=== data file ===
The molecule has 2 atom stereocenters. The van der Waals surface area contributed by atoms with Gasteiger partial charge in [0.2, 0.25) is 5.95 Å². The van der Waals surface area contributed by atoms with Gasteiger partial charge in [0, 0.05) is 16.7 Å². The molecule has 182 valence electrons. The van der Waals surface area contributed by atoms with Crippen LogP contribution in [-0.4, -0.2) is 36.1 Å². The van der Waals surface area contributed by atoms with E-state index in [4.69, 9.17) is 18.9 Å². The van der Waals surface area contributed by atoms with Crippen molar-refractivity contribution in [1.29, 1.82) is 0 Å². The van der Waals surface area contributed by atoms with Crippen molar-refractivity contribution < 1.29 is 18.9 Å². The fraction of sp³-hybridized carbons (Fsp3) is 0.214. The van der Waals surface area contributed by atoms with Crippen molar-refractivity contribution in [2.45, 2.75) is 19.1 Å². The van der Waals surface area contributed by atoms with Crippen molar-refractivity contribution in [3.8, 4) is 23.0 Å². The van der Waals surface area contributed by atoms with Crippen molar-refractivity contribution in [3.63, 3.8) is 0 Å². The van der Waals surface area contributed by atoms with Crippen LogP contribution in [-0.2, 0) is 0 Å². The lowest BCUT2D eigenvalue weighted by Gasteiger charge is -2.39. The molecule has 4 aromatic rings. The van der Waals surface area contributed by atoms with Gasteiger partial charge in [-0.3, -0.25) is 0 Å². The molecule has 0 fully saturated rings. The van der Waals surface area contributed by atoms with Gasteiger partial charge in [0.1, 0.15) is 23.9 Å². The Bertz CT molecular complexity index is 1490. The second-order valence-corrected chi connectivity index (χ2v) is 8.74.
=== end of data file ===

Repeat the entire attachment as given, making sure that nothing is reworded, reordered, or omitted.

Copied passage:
The molecule has 2 atom stereocenters. The van der Waals surface area contributed by atoms with Gasteiger partial charge in [0.2, 0.25) is 5.95 Å². The van der Waals surface area contributed by atoms with Gasteiger partial charge in [0, 0.05) is 16.7 Å². The molecule has 182 valence electrons. The van der Waals surface area contributed by atoms with Crippen LogP contribution in [-0.4, -0.2) is 36.1 Å². The van der Waals surface area contributed by atoms with E-state index in [4.69, 9.17) is 18.9 Å². The van der Waals surface area contributed by atoms with Crippen molar-refractivity contribution in [1.29, 1.82) is 0 Å². The van der Waals surface area contributed by atoms with Crippen molar-refractivity contribution < 1.29 is 18.9 Å². The fraction of sp³-hybridized carbons (Fsp3) is 0.214. The van der Waals surface area contributed by atoms with Crippen molar-refractivity contribution in [2.45, 2.75) is 19.1 Å². The van der Waals surface area contributed by atoms with Crippen molar-refractivity contribution in [3.8, 4) is 23.0 Å². The van der Waals surface area contributed by atoms with Crippen molar-refractivity contribution in [3.63, 3.8) is 0 Å². The van der Waals surface area contributed by atoms with Crippen LogP contribution in [-0.2, 0) is 0 Å². The lowest BCUT2D eigenvalue weighted by Gasteiger charge is -2.39. The molecule has 4 aromatic rings. The van der Waals surface area contributed by atoms with Gasteiger partial charge in [-0.3, -0.25) is 0 Å². The molecule has 0 fully saturated rings. The van der Waals surface area contributed by atoms with Gasteiger partial charge in [0.1, 0.15) is 23.9 Å². The Bertz CT molecular complexity index is 1490. The second-order valence-corrected chi connectivity index (χ2v) is 8.74.